Got some extra time to read? Here are the top 5 books we recommend if you want to learn more about church planting among the urban poor. (Listed in alphabetical order.)

 

Church in Hard Places, by Mez McConnell and Mike McKinley. 242 pages.

Church In Hard Places

Why read it: 

The subtitle of the book explains its thesis: “How the Local Church Brings Life to the Poor and Needy.” The authors believe (as does NEU Church Planting) that the greatest mercy we can give is the gospel, in the context of the local church. That’s not to say that food and clothing are not important. What they are saying is that the center of God’s solution is not material but spiritual. 

Gem: 

Rather than one gem, I’d like you to see the three pillars of this book: 

First, the gospel is a message that must spread.… Second, we see in Scripture that while the gospel must go to all nations, we should expect to see it spread particularly among the poor.… The third pillar that undergirds this book is that the spread of local churches is God’s normal means for spreading the gospel. (Kindle edition, chapter 1)

 

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Divided by Faith, by Michael Emerson and Christian Smith. 212 pages.

Divided By Faith

Why read it: 

This sociological study answers the question, “Why is 11:00 the most racially segregated time of the week?” The answer is complex. Though gospel evaluation is not in view here, the thoughtful reader will see sin in both individual sin, and systemic sin.

Gem: 

…a highly effective way to ensure the perpetuation of a racialized system is simply to deny its existence. Contemporaries are not doing this out of some old form of Jim Crow racism, but based on their cultural tools and relative isolation—themselves partially the products of racialization. With no apparent intent, the result—the maintenance of a racialized United States—is the same. This perspective misses the racialized patterns that transcend and encompass individuals, and are therefore often institutional and systemic. (90)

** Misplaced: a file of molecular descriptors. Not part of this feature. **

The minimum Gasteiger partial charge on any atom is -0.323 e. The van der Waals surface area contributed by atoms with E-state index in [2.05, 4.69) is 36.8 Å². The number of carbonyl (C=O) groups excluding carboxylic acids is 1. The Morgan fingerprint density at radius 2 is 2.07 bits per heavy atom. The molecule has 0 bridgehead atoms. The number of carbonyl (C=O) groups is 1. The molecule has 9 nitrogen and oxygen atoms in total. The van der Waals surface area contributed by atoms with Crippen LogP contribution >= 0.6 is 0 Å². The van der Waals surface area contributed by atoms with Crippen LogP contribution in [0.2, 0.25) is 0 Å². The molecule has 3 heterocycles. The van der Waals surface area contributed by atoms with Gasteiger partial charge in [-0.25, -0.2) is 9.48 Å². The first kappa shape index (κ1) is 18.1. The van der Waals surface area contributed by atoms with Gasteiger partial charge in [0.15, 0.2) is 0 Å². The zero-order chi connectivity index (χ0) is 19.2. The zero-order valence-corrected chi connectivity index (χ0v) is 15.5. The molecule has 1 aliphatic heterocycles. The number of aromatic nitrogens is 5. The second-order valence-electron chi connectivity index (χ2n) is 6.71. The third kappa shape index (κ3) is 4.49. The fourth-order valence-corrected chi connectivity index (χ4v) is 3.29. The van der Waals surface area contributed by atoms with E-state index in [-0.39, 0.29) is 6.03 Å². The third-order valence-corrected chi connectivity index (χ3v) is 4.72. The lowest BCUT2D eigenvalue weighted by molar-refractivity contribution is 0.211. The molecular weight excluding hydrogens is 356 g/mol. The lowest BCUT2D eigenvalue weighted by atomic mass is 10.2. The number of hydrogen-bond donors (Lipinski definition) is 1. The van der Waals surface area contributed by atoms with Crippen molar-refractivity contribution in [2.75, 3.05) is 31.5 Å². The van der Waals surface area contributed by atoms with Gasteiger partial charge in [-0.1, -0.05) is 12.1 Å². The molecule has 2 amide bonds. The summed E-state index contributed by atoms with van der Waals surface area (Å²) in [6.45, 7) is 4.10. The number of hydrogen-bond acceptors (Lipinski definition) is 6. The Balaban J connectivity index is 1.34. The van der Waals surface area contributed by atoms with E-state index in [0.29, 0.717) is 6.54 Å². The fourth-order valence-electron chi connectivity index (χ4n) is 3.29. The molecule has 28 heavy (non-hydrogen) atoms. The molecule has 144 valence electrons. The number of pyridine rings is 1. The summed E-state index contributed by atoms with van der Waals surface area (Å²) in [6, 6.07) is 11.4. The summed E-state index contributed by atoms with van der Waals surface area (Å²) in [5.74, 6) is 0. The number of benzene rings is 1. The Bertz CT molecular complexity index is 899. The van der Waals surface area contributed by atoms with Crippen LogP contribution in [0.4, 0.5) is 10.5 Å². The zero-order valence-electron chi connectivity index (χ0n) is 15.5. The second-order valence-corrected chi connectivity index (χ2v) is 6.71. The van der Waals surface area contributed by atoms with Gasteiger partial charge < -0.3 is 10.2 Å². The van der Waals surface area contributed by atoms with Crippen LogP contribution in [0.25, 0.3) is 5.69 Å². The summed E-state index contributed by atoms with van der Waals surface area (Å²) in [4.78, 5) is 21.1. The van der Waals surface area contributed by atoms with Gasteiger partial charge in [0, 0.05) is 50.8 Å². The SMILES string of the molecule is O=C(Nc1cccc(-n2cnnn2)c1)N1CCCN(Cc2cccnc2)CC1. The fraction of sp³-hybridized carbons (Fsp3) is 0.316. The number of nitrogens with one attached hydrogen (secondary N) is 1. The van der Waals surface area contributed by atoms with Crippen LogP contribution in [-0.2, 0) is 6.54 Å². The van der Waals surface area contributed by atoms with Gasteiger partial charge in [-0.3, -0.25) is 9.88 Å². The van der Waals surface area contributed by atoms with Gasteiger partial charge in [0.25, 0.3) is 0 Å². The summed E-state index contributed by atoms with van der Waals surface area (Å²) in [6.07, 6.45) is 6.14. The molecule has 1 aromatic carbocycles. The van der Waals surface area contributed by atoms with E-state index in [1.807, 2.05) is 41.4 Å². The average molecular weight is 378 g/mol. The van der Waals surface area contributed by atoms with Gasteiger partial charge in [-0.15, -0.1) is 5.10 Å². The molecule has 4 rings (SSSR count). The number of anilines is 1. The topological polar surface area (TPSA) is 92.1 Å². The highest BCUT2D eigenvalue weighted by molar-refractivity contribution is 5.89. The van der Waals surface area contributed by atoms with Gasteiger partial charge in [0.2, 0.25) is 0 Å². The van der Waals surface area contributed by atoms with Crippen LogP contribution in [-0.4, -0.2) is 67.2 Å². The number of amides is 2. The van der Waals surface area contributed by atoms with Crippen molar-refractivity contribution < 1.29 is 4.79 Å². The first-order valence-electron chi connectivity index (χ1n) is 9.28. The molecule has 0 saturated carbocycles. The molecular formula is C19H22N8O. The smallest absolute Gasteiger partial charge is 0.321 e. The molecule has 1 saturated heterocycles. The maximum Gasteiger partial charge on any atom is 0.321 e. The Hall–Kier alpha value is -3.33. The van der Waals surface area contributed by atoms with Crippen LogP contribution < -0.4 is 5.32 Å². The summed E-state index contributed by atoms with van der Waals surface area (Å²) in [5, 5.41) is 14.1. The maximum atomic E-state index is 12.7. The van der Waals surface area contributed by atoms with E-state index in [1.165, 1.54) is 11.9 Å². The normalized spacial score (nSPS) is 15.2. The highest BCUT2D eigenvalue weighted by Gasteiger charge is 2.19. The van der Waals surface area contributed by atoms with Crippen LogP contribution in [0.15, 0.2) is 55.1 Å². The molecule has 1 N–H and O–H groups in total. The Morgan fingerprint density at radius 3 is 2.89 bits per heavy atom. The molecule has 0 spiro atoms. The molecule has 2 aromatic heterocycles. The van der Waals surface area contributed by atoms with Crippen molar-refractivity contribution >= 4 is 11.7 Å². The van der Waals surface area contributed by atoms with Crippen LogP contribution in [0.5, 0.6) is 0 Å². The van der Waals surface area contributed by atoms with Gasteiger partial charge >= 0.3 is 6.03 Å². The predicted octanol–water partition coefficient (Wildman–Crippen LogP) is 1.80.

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On the Block, by Doug Logan. 185 pages.

On the Block

Why read it:

For one reason, Doug Logan fruitfully pastored a church in Camden, NJ—one of the hardest cities in the US. Doug lays a biblical and theological foundation then adds to it practical advice born out of pastoral street experience. 

Gem: 

My concern is when the masses don’t come, when nobody finds it strange that the inner city is ignored, misunderstood, underdeveloped, unreached, and frankly, forsaken. We need a meeting of the minds, we need a summit, a conference, a dialogue where we can begin to clarify the confusion and pray to the Lord of the harvest. The harvest is plenty, and there’s a deep need for missionaries to come to the inner cities of American with the gospel. (110)

 

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Urban Ministry, by Harvie Conn and Manuel Ortiz. 527 pages.

Urban Ministry

Why read it: 

This book is expansive in scope, historical, biblical, theological, and practical. Anyone considering urban ministry should not move forward without digesting it. The most important book on the list.

Gem: 

Mission formation consists of doing theology in the context of the city. It is more than developing an urban strategy. It is learning how to use Scripture as a guide both for life and for community transformation…. [Christians] realize that it is the radical nature of the gospel that will alter the events of life and history. Thus the best way to address a community’s deepest needs is to bring the gospel to hear concretely on every aspect of its life. This is why urban leaders must be equipped with the knowledge of Scripture and its use in the context of ministry. (425)

 

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When Helping Hurts, by Steve Corbett and Brian Fikkert. 275 pages.

When Helping Hurts

Why read it: 

The authors, and the ministry of The Chalmers Center, provide the clearest definition of poverty and its relationship to the gospel. Their philosophy of mercy ministry is important to understand and practice. 

Gem: 

One of the major premises of this book is that until we embrace our mutual brokenness, our work with low-income people is likely to do far more harm than good. As discussed earlier, research from around the world has found that shame—a ‘poverty of being’—is a major part of the brokenness that low-income people experience in their relationship with themselves…. At the same time, the economically rich…also suffer from a poverty of being. In particular, development practitioner Jayakumar Christian argues the economically rich often have ‘god-complexes,’ a subtle and unconscious sense of superiority in which they believe that they have achieved their wealth through their own efforts and that they have been anointed to decide what is best for low-income people, whom they view as inferior to themselves. (Kindle edition, chapter 2)

 

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